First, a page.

On lapce.dev, the very headline is, Native GUI and Rust powered performance, we as developers know what you need for an essential tool like a code editor. Write code with joy in Lapce. So, let’s see if this code brings me
I was the most curious about memory usage and startup performance to see how it contrasts Zed’s claims, and to see how it handled on a mid-powered Microsoft Surface Go 2 Laptop running Fedora. All things considered, this laptop runs VS Code (or, Codium in my case) well enough that I wasn’t expecting any stark differences, so I’ll more so comment on the general feel vs the scientific or fact-based.
Microsoft Surface Laptop Go 2 + Fedora 38
Desktop Running OpenSuse
Gnome System Monitor, note that though
lapce is using the most memory, VSCodium has many more active processes. This was taken directly after the screenshots below showing the Nord theme in use.
On both my main (aging) desktop and the Surface, Lapce opens quicker than any GUI application I’ve used in the past few years, and unlike some Electron apps, is fully rendered and loaded in that time posted below. Notice the local package installation’s speed is even faster than the flatpak variant even on the slower Netbook-like machine.
raygervais ~> time flatpak run dev.lapce.lapce
Executed in 93.87 millis fish external
usr time 13.55 millis 1.79 millis 11.76 millis
sys time 9.78 millis 0.35 millis 9.43 millis
raygervais ~> time lapce
Executed in 17.71 millis fish external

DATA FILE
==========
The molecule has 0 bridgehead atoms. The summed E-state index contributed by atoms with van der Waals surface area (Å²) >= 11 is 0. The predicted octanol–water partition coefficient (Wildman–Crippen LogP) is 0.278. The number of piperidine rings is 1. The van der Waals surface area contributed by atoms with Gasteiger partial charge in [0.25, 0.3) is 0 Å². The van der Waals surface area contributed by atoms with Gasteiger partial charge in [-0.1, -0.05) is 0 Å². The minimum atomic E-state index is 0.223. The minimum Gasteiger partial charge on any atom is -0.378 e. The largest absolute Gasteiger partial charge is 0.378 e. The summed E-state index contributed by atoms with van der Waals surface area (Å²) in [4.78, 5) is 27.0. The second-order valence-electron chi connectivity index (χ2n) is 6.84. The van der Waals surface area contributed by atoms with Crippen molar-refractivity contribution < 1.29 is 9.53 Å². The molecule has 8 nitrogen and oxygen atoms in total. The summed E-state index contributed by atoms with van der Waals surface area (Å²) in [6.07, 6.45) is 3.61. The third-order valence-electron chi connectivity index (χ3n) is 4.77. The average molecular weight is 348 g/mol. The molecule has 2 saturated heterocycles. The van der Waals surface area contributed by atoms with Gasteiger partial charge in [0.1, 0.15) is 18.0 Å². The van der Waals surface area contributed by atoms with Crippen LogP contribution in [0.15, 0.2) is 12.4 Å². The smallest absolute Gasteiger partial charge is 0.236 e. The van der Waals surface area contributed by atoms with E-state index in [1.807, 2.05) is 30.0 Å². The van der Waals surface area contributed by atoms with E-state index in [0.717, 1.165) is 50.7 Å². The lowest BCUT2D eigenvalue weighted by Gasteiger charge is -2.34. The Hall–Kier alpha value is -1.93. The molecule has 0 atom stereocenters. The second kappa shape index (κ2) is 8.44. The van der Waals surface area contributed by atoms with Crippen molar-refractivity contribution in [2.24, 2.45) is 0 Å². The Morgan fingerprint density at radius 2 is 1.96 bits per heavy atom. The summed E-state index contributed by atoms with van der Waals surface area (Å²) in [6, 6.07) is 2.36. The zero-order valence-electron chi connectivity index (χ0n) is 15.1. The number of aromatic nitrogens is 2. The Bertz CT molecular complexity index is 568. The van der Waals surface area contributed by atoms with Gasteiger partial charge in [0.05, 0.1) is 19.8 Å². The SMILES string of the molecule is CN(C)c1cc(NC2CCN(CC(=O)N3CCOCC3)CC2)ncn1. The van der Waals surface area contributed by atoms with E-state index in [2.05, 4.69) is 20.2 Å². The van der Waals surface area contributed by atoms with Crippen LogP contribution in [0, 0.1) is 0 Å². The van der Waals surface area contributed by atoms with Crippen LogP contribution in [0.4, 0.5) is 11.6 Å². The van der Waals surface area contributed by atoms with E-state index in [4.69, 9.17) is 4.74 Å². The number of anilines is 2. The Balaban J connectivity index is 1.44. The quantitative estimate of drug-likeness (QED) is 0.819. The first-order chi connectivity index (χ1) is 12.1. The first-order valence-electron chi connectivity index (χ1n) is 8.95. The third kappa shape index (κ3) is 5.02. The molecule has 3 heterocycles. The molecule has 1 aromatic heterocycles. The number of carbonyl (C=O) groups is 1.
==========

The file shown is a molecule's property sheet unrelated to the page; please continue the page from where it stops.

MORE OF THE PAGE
usr time 5.75 millis 0.00 micros 5.75 millis
sys time 5.12 millis 331.00 micros 4.79 millis
raygervais ~> time codium
Executed in 123.22 millis fish external
usr time 84.57 millis 151.00 micros 84.42 millis
sys time 29.91 millis 66.00 micros 29.84 millis
Language Servers and Extensions Support
Plugins for Lapce
Lapce plugins are written in WASI, or the WebAssembly Systems Interface, which has me curious to try writing a small basic plugin in rust or similar to see how the developer experience is, and to add to size of the plugin repo if it’s anything of value. Though the amount of extensions is exponentially dwarfed by the amount offered within Microsoft’s editor, those who are curious if their must-haves can check out the primary
marketplace, plugins.lapce.dev. I was surprised to see Zig, Rust, and Go language server implementations alongside C/C++, Python, Dart, Swift, and many others.
Go LSP in action
Learning Rust via Zero To Production with Rust, while the language server keeps me honest
Color Themes and Customization
Nord theme on Lapce (left), and VSCodium (right)